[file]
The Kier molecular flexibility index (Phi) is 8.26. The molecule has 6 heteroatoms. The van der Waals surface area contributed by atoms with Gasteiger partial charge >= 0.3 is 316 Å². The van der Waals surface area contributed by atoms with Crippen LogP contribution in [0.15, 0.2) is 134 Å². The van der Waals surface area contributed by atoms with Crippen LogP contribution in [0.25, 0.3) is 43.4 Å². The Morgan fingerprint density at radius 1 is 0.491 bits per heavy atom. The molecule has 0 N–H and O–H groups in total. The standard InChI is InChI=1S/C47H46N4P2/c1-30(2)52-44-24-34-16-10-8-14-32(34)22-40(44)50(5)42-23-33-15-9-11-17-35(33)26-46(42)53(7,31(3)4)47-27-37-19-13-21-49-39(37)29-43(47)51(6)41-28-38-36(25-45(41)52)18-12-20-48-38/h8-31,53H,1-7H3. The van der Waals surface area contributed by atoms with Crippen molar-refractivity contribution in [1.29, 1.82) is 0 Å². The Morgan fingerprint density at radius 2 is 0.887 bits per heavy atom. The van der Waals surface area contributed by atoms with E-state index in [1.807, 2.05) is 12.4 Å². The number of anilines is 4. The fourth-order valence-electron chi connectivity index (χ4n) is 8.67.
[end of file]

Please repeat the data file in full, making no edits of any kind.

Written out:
The Kier molecular flexibility index (Phi) is 8.26. The molecule has 6 heteroatoms. The van der Waals surface area contributed by atoms with Gasteiger partial charge >= 0.3 is 316 Å². The van der Waals surface area contributed by atoms with Crippen LogP contribution in [0.15, 0.2) is 134 Å². The van der Waals surface area contributed by atoms with Crippen LogP contribution in [0.25, 0.3) is 43.4 Å². The Morgan fingerprint density at radius 1 is 0.491 bits per heavy atom. The molecule has 0 N–H and O–H groups in total. The standard InChI is InChI=1S/C47H46N4P2/c1-30(2)52-44-24-34-16-10-8-14-32(34)22-40(44)50(5)42-23-33-15-9-11-17-35(33)26-46(42)53(7,31(3)4)47-27-37-19-13-21-49-39(37)29-43(47)51(6)41-28-38-36(25-45(41)52)18-12-20-48-38/h8-31,53H,1-7H3. The van der Waals surface area contributed by atoms with Crippen molar-refractivity contribution in [1.29, 1.82) is 0 Å². The Morgan fingerprint density at radius 2 is 0.887 bits per heavy atom. The van der Waals surface area contributed by atoms with E-state index in [1.807, 2.05) is 12.4 Å². The number of anilines is 4. The fourth-order valence-electron chi connectivity index (χ4n) is 8.67.